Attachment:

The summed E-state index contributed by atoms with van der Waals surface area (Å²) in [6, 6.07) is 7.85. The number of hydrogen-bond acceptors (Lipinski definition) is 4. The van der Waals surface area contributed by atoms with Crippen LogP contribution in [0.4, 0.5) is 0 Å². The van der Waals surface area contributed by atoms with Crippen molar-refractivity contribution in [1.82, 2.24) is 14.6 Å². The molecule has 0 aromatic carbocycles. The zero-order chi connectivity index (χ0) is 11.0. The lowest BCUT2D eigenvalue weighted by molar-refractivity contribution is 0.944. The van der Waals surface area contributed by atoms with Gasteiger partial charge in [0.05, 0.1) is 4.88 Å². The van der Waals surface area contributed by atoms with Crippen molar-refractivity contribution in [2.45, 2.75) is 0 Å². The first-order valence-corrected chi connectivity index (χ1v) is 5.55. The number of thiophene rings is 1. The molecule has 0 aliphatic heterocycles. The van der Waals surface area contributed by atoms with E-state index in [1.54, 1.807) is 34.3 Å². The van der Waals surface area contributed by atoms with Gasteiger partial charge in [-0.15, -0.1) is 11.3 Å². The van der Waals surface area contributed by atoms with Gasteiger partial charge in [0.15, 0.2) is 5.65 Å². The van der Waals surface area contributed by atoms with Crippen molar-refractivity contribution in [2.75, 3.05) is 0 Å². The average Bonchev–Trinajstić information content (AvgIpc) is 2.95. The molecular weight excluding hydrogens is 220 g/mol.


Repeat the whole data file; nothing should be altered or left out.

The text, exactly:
The summed E-state index contributed by atoms with van der Waals surface area (Å²) in [6, 6.07) is 7.85. The number of hydrogen-bond acceptors (Lipinski definition) is 4. The van der Waals surface area contributed by atoms with Crippen LogP contribution in [0.4, 0.5) is 0 Å². The van der Waals surface area contributed by atoms with Crippen molar-refractivity contribution in [1.82, 2.24) is 14.6 Å². The molecule has 0 aromatic carbocycles. The zero-order chi connectivity index (χ0) is 11.0. The lowest BCUT2D eigenvalue weighted by molar-refractivity contribution is 0.944. The van der Waals surface area contributed by atoms with Gasteiger partial charge in [0.05, 0.1) is 4.88 Å². The van der Waals surface area contributed by atoms with Crippen molar-refractivity contribution in [2.45, 2.75) is 0 Å². The first-order valence-corrected chi connectivity index (χ1v) is 5.55. The number of thiophene rings is 1. The molecule has 0 aliphatic heterocycles. The van der Waals surface area contributed by atoms with E-state index in [1.54, 1.807) is 34.3 Å². The van der Waals surface area contributed by atoms with Gasteiger partial charge in [-0.15, -0.1) is 11.3 Å². The van der Waals surface area contributed by atoms with Gasteiger partial charge in [0.15, 0.2) is 5.65 Å². The van der Waals surface area contributed by atoms with Crippen molar-refractivity contribution in [2.75, 3.05) is 0 Å². The average Bonchev–Trinajstić information content (AvgIpc) is 2.95. The molecular weight excluding hydrogens is 220 g/mol.